Album Reviews

Luke Temple – Don’t Act Like You Don’t Care

on August 30, 2011, 7:59am
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Luke Temple spent 2009 as front man for Here We Go Magic by day and solo artist by night. On the heels of his band’s burgeoning debut, Temple’s own efforts were shelved so that he could spend more time with the group. It’s only now that his third outing as a solo artist, Don’t Act Like You Don’t Care, is being released.

Here We Go Magic’s inspired, experimental psych-pop factors in only sparingly on Temple’s new effort. “In the Open” is a spirited opener, complete with the jangle of bells, soft hints of percussion, and clipped strums of strings backing his expressive tenor. “Ophelia” is an album highlight, the correct blend of country and a hint of pop. Temple’s croon takes on a twang amidst brushes of percussion, feverish guitar, and a hint of accordion. Instrumentals burst forth like a train, gaining momentum with each passing second.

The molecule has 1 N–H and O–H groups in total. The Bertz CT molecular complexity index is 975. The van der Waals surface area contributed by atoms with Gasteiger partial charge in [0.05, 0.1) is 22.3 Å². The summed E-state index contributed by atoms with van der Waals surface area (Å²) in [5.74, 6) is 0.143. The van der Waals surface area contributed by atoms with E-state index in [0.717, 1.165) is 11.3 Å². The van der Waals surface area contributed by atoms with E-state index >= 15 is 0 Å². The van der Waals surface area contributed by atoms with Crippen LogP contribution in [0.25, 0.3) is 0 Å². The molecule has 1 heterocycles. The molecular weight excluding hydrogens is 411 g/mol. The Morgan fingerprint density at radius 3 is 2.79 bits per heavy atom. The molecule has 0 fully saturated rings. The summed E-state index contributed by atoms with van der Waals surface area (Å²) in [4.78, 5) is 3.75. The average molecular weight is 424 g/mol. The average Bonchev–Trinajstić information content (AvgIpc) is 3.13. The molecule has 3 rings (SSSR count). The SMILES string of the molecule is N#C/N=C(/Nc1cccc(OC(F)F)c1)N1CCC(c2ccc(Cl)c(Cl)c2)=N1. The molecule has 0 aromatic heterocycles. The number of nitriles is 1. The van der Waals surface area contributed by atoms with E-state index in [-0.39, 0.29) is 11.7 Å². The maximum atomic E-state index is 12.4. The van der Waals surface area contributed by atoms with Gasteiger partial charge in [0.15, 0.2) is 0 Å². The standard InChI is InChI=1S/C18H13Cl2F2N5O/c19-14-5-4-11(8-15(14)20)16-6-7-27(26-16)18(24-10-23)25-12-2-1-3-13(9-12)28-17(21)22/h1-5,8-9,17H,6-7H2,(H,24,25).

Temple’s fragile falsetto once again takes center stage, with the latter half of the album belonging to slow, powerful, acoustic numbers. At times, his voice is so hushed that the quiet hiss of the tape deck could be counted as an added instrument. The haunting “Weekend Warrior” allows his voice to flutter easily, as lush acoustics and shivers of percussion fade away, culminating in an ending of chords and whispered ahhh’s. Temple’s intimate lyrics shine forth as a solo artist. For example, “Ballad for Dick George” relies solely on Temple’s ability as a vocalist to weave a tale of loneliness: “Laying in a hospital…/no one here to sit with me/no wife, no friends, no family,” he painstakingly recounts, with only delicate acoustics to back him.

Temple’s solo work is an entirely different sound from his work with Here We Go Magic. It is warm, rich, and tinged in the soft, lo-fi fuzz of four-track recording. Losing the dreamy haze that often accompanies Here We Go Magic’s sound, Temple focuses on simplicity, delivering the promised “country record” with a rare hint of pop.

Essential Tracks: “More than Muscle”, “Ophelia”, and “How Could I Lie”

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